Instructional, Math, Technology

The Early Stages of Technology in the Math Classroom

In my five years of teaching, it has been very interesting to watch the constant change in educational technology.  During my first two years of teaching, I had a projector and touch screen laptop on which I could write notes.  The technology was completely teacher-centered, as I was the only one with a device.  As I moved onto the public school system, technology became much more attainable, due to the money that public schools had invested in technology.  Once again, however, the technology was very teacher-centered.  I had a projector, a laptop, an Elmo, and access to a computer lab.  These were (and still are) great tools for the classroom but students had very little interaction with technology.

In the last month, the district in which I teach went 1:1 with Chromebooks at all school sites from students 2nd grade through 12th grade.  It has been a great privilege to introduce students to technology, although a bit overwhelming at some points.  My own students were familiar with many of the tools used within Google.  We had spent several months beforehand visiting the computer lab, learning to check email, how to use the Google Classroom, complete assignments on Google Forms, and use Khan Academy.  Therefore, when the Chromebooks were implemented within our school site, I felt that my students had very little issues with using the technology.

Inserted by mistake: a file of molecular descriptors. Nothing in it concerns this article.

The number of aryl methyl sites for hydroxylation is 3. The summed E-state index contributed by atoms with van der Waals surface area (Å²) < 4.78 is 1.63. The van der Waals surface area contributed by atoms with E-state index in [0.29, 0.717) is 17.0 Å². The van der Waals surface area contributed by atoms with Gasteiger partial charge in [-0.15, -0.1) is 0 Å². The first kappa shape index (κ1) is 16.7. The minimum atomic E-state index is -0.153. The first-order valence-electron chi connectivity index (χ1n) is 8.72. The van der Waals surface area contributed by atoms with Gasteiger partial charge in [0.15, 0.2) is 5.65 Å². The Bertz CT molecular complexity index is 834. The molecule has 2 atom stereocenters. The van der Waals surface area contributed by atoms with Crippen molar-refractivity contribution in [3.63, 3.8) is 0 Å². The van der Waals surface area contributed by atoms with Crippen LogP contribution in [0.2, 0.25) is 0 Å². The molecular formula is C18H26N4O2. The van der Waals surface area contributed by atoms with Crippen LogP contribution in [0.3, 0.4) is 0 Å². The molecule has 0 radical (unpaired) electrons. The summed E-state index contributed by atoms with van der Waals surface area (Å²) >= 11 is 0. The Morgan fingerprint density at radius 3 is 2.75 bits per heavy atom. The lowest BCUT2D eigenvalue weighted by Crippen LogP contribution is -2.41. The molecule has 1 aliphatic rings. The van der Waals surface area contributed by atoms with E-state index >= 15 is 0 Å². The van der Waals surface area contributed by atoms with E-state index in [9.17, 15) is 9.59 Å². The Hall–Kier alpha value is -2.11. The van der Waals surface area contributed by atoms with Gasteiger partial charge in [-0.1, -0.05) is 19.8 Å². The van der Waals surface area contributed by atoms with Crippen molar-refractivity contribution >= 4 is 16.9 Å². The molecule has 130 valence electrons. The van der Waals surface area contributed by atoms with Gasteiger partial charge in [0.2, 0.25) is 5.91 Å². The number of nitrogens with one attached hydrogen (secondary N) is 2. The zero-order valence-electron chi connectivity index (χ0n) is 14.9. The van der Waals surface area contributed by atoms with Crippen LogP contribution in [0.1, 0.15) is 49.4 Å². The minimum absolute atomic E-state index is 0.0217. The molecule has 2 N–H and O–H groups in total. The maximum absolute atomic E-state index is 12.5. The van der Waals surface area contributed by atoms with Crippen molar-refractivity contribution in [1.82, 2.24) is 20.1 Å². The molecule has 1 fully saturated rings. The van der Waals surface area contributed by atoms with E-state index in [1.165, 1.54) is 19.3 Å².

Although myself and the students were prepared for the technology, there have been a vast amount of changes in my lesson planning and teaching due to the technology.  At the core, I still teach the same as I have taught throughout this year.  My students still take notes in their Interactive Notebook because I feel that it is important within a math classroom.  The students still participate in their collaborative group work in an AVID tutorial-based manner.  However, there have certainly been some changes, as well.  These changes take place through the way that assignments are distributed.  Instead of printing the assignments for the students, I have begun creating their assignments through Google Forms and Docs.  In relation to homework, the students are given the assignment through Google Forms.  They show their work within their Interactive Notebooks and submit their responses in the forms.  (In my following post, I will post a video of how an add-on called Flubaroo will grade these assignments for you.)  In relation to projects or in-class activities, many of the assignments have been created through Google Docs.  (In another post, I will show you how to grade these assignments with Doctopus and Goobric.)

Overall, my classroom looks similar to how it has always looked, but there has been a definite adjustment with the implementation of technology within our classrooms.  Although it can be intimidating and overwhelming, I truly believe that we are allowing our students to have an opportunity to be prepared for the future.

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